Focus at different apertures

This exercise aims to demonstrate the way that aperture can affect the focus in a shot. For this exercise I chose to photograph coloured pencils from a very low angle. I set the camera on a tripod and focused on the orange pencil in the centre of the image.

18mm, F3.5, ISO 800

I set the camera to Aperture priority, allowing the shutter speed to be automatically selected by the camera, and  took the first picture.  I set the lens to it’s widest available aperture, F3.5.

18mm, F11, ISO 800

I took the second photograph with the lens set to F11.

18mm, F22, ISO 800

The photograph was taken with a small aperture of F22.

I then printed the photographs and compared them. There was a noted difference in the limits of sharpness between each.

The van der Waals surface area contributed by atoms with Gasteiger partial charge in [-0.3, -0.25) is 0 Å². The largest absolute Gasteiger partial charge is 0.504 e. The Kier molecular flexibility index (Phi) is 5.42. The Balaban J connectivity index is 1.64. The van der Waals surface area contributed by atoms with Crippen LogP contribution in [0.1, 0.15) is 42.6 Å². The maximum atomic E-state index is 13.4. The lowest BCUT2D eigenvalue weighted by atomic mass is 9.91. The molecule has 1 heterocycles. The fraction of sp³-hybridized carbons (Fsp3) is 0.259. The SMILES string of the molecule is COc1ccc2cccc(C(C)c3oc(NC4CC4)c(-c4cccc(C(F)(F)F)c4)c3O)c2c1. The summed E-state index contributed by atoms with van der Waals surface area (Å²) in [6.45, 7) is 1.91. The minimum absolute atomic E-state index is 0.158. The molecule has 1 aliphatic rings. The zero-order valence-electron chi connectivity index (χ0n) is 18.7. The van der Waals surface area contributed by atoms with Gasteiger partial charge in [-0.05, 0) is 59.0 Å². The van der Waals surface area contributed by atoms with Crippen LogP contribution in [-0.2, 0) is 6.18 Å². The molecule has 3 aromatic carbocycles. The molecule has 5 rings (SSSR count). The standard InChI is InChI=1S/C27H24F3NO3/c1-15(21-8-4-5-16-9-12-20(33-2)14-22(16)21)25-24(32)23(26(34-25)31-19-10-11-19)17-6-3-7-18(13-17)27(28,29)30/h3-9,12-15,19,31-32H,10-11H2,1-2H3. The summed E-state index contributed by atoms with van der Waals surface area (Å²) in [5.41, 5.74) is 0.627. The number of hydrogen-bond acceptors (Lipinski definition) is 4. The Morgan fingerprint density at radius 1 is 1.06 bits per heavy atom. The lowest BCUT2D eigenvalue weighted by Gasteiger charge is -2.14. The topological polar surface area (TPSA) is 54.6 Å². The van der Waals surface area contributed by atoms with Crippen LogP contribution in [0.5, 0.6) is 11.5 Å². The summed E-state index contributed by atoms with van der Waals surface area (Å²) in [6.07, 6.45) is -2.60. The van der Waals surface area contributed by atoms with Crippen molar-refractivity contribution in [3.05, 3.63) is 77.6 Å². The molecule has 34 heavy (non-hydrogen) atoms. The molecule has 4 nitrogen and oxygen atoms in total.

In image 1  the yellow, red and orange pencils are the only items which are sharp, with the pencils further back becoming increasingly blurred.

In photograph 2 the limits of sharpness become a little wider. The first 6 pencils are sharply focused with even the text printed on the navy blue pencil becoming clearer.

The third photograph has an even wider area of sharpness with more detail becoming noticeable such as the grain in the wood of the table and the text printed in the rear pencils.

I found the difference between these 3 images quite remarkable. I personally liked photograph 1 the most. I liked the blurring of the pencils and colours at the end of the row as it conveyed a sense of distance.

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